72. The Government has not denied these allegations. Indeed, it has made it clear that it is not contesting the merits or demerits of the case. In the absence of any information to the contrary from the Government, the Commission finds the various forms of treatments meted to Mr. Malaolu while in detention, in violation of the victims right to respect and dignity and right to freedom from inhuman or degrading treatment guaranteed under Article 5 of the Charter and reinforced by the above Basic Principles. (See communications 64/92, 68/92 and 78/92 ( Krishna Achuthan on behalf of Aleke Banda, Amnesty International on behalf Orton and Vera Chirwa) / Malawi), communications 27/89, 46/91, 49/91 and 99/93 ( Organisation Mondiale Contre La Torture and Association Internationale des Juristes Démocrates, Commission Internationale des Juristes (C.I.J), Organisation Mondiale Contre La Torture and Union Interafricaine des Droits de l'Homme / Rwanda), respectively.
73. Although not an issue, the Commission notes that the alleged violations took place during a prolonged military rule and that such regimes, as rightly pointed out by the Government are abnormal (see the Commission's Resolution on the Military, adopted at the 16th ordinary session in Banjul, the Gambia). The Commission sympathises with the Government of Nigeria over this awkward situation but however asserts that this does not in any way diminish its obligations under the Charter, nor the violations committed prior to its coming into office.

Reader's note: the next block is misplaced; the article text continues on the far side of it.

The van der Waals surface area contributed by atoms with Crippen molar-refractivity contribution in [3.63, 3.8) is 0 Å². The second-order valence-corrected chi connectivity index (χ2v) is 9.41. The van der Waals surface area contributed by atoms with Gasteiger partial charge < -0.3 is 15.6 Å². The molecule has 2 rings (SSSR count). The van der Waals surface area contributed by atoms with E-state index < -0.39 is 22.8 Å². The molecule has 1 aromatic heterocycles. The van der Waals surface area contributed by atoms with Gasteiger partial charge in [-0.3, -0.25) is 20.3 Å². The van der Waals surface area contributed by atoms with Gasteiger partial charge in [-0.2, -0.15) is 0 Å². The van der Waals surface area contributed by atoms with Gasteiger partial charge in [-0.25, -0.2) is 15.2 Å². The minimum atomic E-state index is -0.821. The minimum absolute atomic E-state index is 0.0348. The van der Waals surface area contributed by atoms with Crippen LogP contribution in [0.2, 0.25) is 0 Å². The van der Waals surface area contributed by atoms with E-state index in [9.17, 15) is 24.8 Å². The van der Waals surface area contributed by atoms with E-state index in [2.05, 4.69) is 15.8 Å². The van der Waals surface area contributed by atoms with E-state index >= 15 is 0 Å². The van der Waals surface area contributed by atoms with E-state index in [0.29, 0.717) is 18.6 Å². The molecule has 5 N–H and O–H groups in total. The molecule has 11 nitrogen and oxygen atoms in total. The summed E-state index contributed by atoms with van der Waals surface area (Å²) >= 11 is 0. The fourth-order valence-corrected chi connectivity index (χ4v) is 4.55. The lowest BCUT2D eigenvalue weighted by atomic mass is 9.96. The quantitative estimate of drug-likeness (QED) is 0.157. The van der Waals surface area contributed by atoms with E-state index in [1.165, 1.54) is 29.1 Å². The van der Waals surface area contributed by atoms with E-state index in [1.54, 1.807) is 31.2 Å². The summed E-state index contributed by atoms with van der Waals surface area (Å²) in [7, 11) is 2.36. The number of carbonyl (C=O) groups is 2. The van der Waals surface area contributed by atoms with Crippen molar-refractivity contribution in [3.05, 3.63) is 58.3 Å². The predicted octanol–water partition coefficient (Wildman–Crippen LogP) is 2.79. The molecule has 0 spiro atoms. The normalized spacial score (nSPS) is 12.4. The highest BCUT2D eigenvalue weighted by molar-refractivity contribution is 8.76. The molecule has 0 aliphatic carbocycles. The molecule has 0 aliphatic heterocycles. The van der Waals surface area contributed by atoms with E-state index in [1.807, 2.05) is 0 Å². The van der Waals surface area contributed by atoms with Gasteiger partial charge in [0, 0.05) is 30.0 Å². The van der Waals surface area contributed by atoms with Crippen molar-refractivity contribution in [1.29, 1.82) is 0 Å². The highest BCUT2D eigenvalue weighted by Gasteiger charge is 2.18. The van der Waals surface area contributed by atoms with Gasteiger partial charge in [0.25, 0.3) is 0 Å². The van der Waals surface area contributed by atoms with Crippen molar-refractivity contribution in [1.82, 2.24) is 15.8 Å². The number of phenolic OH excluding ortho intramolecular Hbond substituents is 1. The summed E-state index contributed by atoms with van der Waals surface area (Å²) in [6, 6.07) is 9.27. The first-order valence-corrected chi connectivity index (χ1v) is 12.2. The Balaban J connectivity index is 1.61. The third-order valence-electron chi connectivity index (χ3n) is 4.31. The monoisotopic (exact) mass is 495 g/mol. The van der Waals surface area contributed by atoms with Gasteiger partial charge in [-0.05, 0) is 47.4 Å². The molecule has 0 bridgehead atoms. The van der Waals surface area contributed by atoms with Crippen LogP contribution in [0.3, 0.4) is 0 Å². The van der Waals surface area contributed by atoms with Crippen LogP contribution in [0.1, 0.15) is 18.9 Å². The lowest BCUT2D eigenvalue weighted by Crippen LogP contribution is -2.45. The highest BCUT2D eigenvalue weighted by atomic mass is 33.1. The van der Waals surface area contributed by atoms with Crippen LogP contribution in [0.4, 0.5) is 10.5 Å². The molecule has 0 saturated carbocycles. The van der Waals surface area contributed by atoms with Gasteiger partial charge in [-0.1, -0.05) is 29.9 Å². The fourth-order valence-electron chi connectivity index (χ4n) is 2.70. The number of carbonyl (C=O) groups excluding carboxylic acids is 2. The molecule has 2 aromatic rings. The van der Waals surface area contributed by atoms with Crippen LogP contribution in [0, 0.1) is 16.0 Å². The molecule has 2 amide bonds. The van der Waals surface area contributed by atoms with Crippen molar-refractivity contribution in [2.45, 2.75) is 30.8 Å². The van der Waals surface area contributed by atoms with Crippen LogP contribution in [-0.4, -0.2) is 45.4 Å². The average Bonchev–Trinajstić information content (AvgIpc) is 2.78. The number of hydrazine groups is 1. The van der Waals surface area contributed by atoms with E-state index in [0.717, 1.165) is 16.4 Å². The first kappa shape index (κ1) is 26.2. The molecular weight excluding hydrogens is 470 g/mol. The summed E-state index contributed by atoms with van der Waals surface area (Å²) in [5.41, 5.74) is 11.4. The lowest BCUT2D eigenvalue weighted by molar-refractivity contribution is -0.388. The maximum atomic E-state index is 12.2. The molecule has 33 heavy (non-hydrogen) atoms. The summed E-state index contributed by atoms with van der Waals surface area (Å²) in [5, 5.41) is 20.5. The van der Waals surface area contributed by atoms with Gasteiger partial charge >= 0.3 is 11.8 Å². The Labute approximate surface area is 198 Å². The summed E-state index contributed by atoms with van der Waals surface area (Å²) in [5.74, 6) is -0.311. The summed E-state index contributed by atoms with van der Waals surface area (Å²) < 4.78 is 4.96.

74. Finally, the Commission finds it necessary to clarify the position regarding the claim of the Government of Nigeria to the effect that the trial was conducted under a law validly enacted by the competent authority at the time. Also that the victim was charged, tried, convicted and sentenced in accordance with the provisions of such a law.
75. In this regard, the Commission recalls its decision in communication 147/95 and 149/96, Sir Dawda Jawara / The Gambia, wherein it stated thus: "For a State to avail itself of this plea, it must show that such a law is consistent with its obligations under the Charter". It is therefore not enough for a State to plead the existence of a law, it has to go further to show that such a law falls within the permissible restrictions under the Charter and therefore in conformity with its Charter obligation. No such reasons have been adduced in the instant case. The Commission therefore rejects this argument.
For these reasons, the Commission
Finds the Republic of Nigeria in violation of Articles 3(2), 5, 6, 7 (1) (a), (b), (c), (d), 9 and 26 of the African Charter and Principle 5 of the UN Basic Principles on the Independence of the Judiciary.
Urges the Republic of Nigeria to bring its laws in conformity with the provisions of the Charter.